Vintage Typewriter With Phrase "A long time ago..." Typed in Blue Paper


February 22, 2016

It’s been said that you should write about what you know.  Occasionally, I have been accused that I don’t know what I am talking about, but in truth all of us are experts in some way or another.  If you do your job well, you’re probably an expert.  If you’ve been doing what you do for a while and have developed good methods to do what you do, you’re an expert.  This can be writing, managing people, cleaning, budgeting, working with customers, curating items for your store, and on and on.

I would like to think I know a little bit about writing. And to be honest, I have learned from some of the best around. (Thanks Mrs. Hedlund, Steve, Bob, Carla, et al.)  Generally, it’s been my job to toss out ideas and hope that the writers I work with get it – and, hopefully, improve it.  But, around here, when it comes to writing, we all pitch in.   My writing started with a creative writing class in junior high and has evolved into writing scripts, press releases, eulogies, ad copy, web content, and even a book.  Even with that much writing experience, I’m still somewhat vexed by the need to create enough content to “feed the beast.”  The beast is what the social media animal has become.  To be effective and to improve your SEO rankings, you need to keep your blogs and other social media sites well fed.  And that ain’t easy…

Blogs generally consist of insights, observations and ideas.  They are a means to relay stories that give readers ideas to support what they’re trying to achieve.  Each week, the team at the MSA posts a blog that we hope will be beneficial to you.  We try hard to make sure that the stories we tell are authentic and useful.  And, we feed the beast.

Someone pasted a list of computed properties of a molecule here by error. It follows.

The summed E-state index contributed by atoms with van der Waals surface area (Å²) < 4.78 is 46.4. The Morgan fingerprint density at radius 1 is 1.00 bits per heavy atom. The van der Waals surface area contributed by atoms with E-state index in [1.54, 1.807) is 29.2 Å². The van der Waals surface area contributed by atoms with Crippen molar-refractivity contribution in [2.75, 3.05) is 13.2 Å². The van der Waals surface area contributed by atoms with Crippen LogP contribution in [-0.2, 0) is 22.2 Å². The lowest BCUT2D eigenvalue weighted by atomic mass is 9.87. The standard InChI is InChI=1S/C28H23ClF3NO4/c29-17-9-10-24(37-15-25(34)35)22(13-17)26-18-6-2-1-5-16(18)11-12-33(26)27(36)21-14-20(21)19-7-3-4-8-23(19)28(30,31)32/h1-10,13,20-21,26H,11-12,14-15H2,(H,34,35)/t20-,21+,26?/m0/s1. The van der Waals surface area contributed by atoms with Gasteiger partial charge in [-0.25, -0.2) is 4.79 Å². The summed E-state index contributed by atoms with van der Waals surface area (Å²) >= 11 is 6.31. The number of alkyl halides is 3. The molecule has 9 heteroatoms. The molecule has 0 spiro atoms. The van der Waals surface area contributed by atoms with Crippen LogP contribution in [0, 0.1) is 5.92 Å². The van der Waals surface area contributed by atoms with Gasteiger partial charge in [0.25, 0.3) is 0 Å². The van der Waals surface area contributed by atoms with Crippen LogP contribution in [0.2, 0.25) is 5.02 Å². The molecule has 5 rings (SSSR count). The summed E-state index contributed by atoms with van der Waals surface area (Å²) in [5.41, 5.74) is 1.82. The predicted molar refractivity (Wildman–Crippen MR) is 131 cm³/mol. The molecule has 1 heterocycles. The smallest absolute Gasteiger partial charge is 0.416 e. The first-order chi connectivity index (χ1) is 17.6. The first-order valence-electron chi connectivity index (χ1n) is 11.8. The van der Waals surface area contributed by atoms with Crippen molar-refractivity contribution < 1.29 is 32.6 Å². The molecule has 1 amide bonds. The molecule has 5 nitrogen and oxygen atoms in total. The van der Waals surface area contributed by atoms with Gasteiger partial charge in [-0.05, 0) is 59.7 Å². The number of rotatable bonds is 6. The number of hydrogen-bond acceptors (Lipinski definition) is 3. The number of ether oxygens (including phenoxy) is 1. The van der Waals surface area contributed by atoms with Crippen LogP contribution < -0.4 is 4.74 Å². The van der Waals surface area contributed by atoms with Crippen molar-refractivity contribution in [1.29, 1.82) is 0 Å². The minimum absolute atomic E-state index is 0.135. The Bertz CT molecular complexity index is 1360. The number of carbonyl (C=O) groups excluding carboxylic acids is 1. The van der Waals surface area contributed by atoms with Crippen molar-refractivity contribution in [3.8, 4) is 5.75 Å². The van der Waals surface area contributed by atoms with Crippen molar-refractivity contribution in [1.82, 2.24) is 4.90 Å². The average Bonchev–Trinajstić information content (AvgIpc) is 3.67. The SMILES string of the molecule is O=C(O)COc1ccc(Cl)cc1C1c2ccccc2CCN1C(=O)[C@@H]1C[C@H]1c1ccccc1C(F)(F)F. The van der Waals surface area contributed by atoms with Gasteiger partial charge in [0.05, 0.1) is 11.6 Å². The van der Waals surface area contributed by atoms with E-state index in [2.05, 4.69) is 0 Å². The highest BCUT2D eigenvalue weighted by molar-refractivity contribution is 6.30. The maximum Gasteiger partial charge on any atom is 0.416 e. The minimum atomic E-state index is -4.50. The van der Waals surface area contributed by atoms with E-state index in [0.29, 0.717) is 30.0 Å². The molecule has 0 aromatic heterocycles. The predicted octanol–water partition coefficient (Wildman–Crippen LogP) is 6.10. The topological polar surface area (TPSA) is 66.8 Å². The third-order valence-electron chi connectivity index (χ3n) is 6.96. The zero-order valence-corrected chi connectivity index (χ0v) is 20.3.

As you build your presence in social media, you face the same challenges.  You need to create social media content that is interesting, engaging, and worthy of your reader’s interest.  In essence, you need to tell a great story.

You tell stories in your stores every day.  From the products you offer that support your institution’s collections, to the way you display and place everything piece of merchandise in your store. You tell a story with your lighting, window displays and the ambience you create.  What a customer sees, much like what people read, is how they form an opinion about your business.  Blogs and other marketing reach people through channels that are filled with lots of competing messages.  Your store has the benefit of being in the right place all the time.  The story your store tells has the advantage of immediacy and relevance to your audience.

You also have the ability to reach outside the walls of your store to people who may not keep your store top of mind.  You can blog about your mission, standing exhibits, and the new ones on the way.  You can blog about the change of season, your fabulous staff and the addition of a great new line of products.  Brand storytelling expert Carla Johnson, defines your story as the narrative thinking that defines your brand and communicates the difference that you make in the lives of your customers. And your blog is one a forum for you to tell your story and capture the imagination and the loyalty of your readers and your customers.  It’s your story, you should tell it.

There’s nothing stopping you from sitting down at the keyboard and writing away.  You can write a great story because you live it.  But writing is often hard work.  A wise writer once said, “I hate to write, but I love having written.”  (sounds a little like exercise)  There’s nothing more intimidating than facing down a blank page.  But business is now ruled by the power of the web and social media.  It might be time to make friends with that blank page.

With so much now riding on writing, I kinda wish I had paid a little more attention in that junior high creative writing class…


Patrick Mulcahy is the Director of Marketing (and storyteller) at MSA.

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